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Aircraft noise and public understanding: how to improve environmental communications

Hudson, Rebecca Elizabeth Diane (2019) Aircraft noise and public understanding: how to improve environmental communications. Doctoral thesis (PhD), Manchester Metropolitan University.


Available under License Creative Commons Attribution Non-commercial No Derivatives.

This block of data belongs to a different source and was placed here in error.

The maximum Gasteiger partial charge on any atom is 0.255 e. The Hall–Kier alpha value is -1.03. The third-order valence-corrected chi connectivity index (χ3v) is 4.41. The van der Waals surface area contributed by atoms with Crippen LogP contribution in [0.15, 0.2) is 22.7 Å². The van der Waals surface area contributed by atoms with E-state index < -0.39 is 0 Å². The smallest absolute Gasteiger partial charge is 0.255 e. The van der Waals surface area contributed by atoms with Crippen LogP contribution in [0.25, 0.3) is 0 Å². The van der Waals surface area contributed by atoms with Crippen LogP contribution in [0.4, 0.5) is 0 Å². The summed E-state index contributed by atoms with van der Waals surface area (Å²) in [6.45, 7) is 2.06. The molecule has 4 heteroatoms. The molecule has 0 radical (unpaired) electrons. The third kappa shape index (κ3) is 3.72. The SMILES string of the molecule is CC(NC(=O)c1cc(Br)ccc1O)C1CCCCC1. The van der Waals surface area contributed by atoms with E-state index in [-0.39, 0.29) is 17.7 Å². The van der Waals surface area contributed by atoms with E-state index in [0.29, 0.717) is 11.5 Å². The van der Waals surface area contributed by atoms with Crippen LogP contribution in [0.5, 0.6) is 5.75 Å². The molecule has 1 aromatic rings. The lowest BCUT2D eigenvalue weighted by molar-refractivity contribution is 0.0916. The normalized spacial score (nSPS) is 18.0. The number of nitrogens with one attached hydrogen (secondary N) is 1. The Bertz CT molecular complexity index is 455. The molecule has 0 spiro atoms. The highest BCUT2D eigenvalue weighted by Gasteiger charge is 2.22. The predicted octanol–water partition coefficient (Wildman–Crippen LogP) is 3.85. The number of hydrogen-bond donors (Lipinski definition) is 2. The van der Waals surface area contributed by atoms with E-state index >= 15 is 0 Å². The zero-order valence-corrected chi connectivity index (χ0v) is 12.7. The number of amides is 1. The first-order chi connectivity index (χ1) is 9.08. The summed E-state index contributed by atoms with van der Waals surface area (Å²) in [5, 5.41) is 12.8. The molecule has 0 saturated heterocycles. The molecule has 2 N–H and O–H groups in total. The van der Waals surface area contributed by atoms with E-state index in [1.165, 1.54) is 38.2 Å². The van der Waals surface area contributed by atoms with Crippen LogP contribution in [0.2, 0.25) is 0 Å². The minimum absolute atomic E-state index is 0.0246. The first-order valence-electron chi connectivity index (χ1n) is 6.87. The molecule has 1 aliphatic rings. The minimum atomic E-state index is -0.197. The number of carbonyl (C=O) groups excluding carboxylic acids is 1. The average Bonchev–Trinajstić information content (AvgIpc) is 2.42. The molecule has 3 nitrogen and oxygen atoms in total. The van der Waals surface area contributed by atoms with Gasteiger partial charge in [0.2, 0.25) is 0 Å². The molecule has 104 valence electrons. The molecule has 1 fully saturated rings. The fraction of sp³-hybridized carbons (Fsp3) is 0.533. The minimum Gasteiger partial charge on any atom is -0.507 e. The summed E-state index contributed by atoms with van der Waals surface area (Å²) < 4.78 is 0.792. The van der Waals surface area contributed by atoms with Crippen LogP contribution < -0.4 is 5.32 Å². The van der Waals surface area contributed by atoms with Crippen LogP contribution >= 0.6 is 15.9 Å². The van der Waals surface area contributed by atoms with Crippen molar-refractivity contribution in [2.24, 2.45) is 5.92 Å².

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Airports are often the single largest generators of economic activity and social development in the regions they serve, and so their continued growth is seen by many as critical. The social and economic adverse impacts that arise from the growth in air transport are equally significant; at a local level these manifest themselves primarily in terms of the disturbance caused by aircraft noise to communities surrounding airports and along flight routes. Community opposition to aircraft noise can result in operational constraints or failure to secure planning approval for growth, thereby limiting the social and economic benefits, with the perception of aircraft noise disturbance being a highly subjective issue. In response to this challenge, the air transport industry has implemented a wide variety of technological and operational measures designed to reduce the noise generated by aircraft, but these improvements have been offset by changes in perception of ‘acceptable’ disturbance levels. Previous studies have lacked in identifying and exploring issues that influence perception. Through a series of case studies exploring auralisation and visualisation as a communication tool, this thesis focuses on public attitudes thereby looking to improve environmental communications between airports and their local communities. The case studies use document analysis, observations, and semi-structured interviews, to chart the evolution of an auralisation and visualisation tool, under the guise of Arup’s SoundLab technology, in enhancing public understanding of technical information being provided, and the success (or otherwise) of such use. The exploration of case studies culminates in the design and execution of an experiment based upon this technology to explore the impact of visual stimuli on human perception of a sound source. Principle findings suggested that the use of auralisation and visualisation effectively facilitates research into understanding the point (decibel level) at which the human ear discerns a change in sound level; this is the case when testing mostly audio stimuli. Further experimentation however saw visual stimuli having considerable influence on human perception of the sound stimuli, raising the question of the extent of influence of other stimuli (non-acoustic factors). Findings also suggest that auralisation and visualisation has the potential to yield meaningful communications between airports and their local communities. This potential of such a communication tool, however, has limitations when compromising between utilising the sophistication of Arup’s SoundLab technology conducive to a small number of people, and a simplified mobile version accessible to a far larger number of people. Moreover, restrictions surrounding 2D visualisation become more pronounced when applying the technology to direct overhead aircraft demonstrations. It is recommended for future use that more recent developments of 3D technology be explored. The contribution of this study lies in better understanding the role of auralisation and visualisation as a communication and engagement tool; by using findings from this thesis, industry should be able to focus time, effort and money on the most effective channels for improving environmental communications, and acoustic consultant companies such as Arup are better placed to utilise their tool based on the systematic evaluation of past experiences, which through this thesis has revealed key strengths and weaknesses of such technology.

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